Delingpole’s last quip dovetails perfectly with John Podhoretz’s brilliant observation about why Al-Jazeera paid so much to acquire Current TV in the latest Ricochet podcast, alongside Jonah Goldberg and Rob Long:
JONAH GOLDBERG: I remember writing a column five years ago. Remember when [the first Cars movie from Pixar] came out? Al Gore has this whole thing in his books about how the internal combustion is the central focus of evil in the modern world, and we have to wean people off of it. I remember writing this column saying, how come Al Gore isn’t condemning this movie, which is indoctrinating little kids to love cars? Al Gore plays this game all the time, where he says this stuff to the rubes on the left, that they all eat up, while he’s now worth more than Mitt Romney from playing this sort of crony capitalist stuff, and the story ends with him taking nearly 100 million dollars in petro-dollars from the Middle East! It’s a fascinating, Tom Wolfe-ian kind of thing.
JOHN PODHORETZ: Well, I think it’s a little more sinister than that, in this one sense.
ROB LONG: How can it be more sinister than that?
PODHORETZ: Well, here’s why. [What Jonah is describing is] hypocrisy, and comic hypocrisy. [But] Al Gore, the student of Marty Peretz, his intellectual sponsor, the former editor and owner of the New Republic, who is basically the leading and maybe the last sort of hard-line Zionist Democrat, the man who chose Joe Lieberman as his running mate, is 12 years after that, selling out — literally selling out — to a network that regularly hosts Islamists and anti-Semites, and people who say things like, “Israel will be gone in ten years,” ominously.
Now: here’s the sinister part: Al-Jazeera apparently paid about $500 million for Current TV. It is not worth $500 million. Glenn Beck would not have offered it $500 million. Nobody would have offered it $500 million. Its revenue, which is about $100 million, came entirely from the fees that cable companies paid to have it on the air. That number was going to go down, and go down over time as they cancelled it, because it drew nobody, and there was no longer any reason to make nice to Al Gore, who no longer had any political power.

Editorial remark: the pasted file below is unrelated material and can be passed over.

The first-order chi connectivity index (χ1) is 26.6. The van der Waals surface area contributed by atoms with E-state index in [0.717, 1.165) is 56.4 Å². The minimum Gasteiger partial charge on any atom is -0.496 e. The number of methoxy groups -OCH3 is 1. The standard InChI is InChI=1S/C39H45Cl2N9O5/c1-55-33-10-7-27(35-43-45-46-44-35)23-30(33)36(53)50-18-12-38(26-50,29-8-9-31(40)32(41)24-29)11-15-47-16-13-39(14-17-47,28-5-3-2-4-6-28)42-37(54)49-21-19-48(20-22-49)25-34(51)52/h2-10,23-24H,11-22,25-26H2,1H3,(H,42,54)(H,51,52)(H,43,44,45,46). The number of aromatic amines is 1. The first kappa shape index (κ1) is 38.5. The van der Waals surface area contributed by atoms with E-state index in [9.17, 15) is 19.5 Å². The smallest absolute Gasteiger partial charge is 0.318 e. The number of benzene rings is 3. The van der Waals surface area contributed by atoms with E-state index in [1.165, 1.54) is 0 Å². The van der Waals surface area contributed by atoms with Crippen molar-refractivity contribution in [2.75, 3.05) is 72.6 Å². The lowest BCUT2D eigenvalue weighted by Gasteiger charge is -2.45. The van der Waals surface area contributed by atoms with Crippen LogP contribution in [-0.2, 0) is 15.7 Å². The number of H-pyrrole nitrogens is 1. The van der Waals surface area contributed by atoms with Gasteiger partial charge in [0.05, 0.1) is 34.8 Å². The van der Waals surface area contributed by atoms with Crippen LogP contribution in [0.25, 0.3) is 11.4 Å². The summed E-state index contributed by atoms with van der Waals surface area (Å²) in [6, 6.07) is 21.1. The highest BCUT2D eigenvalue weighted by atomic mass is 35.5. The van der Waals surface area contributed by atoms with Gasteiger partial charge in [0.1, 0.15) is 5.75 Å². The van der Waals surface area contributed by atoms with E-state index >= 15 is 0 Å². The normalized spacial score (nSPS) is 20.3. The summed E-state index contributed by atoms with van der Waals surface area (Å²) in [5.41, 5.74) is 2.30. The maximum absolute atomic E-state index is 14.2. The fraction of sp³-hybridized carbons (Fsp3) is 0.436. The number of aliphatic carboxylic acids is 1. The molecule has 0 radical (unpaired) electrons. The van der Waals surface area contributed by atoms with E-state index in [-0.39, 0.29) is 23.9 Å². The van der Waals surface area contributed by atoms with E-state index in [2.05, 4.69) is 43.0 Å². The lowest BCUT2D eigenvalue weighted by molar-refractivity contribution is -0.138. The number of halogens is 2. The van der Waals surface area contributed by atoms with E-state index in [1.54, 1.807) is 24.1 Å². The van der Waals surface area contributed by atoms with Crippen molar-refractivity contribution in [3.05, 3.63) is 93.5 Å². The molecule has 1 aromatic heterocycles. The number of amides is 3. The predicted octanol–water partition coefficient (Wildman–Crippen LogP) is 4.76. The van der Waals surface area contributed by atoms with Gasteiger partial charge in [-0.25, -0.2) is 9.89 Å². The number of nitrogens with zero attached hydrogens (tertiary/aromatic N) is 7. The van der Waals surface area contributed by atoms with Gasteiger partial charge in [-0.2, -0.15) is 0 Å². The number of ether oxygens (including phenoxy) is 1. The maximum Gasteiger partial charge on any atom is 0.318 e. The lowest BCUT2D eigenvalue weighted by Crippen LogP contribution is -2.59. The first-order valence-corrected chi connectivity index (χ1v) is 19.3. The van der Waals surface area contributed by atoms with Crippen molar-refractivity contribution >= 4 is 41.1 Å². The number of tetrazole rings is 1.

So the question is: why did Al-Jazeera pay $500 million, and who from Current is going to be on Al-Jazeera’s board? Well, the answer is, it’s not Joel Hyatt, Gore’s partner, the son-in-law of former Senator Howard Metzenbaum, and an ambulance-chasing lawyer, who started an ambulance-chasing firm, one of the first to advertise on television in the 1980s.
It is Al Gore, former vice president of the United States, winner of the popular vote in the 2000 election. They [Al-Jazeera] paid $500 million to get Al Gore as their front man, and that is sinister. That is sinister.
LONG: That’s interesting; I hadn’t quite worked it out that way. But it is true. Assuming for a minute that Al-Jazeera wants a cable channel. These channels do get sold. They get bought, and they got sold, and sometimes you buy a channel that has a very low value, and has a very low audience, and you revamp it, and you turn it into something big. That happens all the time. So I’m not sure about the actual price that Current would fetch, if it were up for auction. But if you were Al-Jazeera, with those pockets, you’d probably spend a little bit more, and get a whole lot more, than spend $100 million [sic], or whatever it was, to buy Current. It just doesn’t seem like a very good deal for Al-Jazeera, unless, as John says, they were buying some other product, which I guess, is Al Gore.
PODHORETZ: For you, it doesn’t mean anything. For [Al-Jazeera] to say that they have such credibility that the former Vice President of the United States is on their board, and is a consultant to them, was worth several hundred million dollars. That’s, I think, an inarguable fact.
Incidentally, Delingpole links to his article in the London Telegraph titled, “Now even Pravda admits the ‘global warming’ jig is up,” with Pravda as a joking euphemism for the Gray Lady. But that seems awfully unfair to the real Pravda, which lately has been making far more sense on several issues than America’s MSM — and not coincidentally staking out territory to the right of America’s MSM.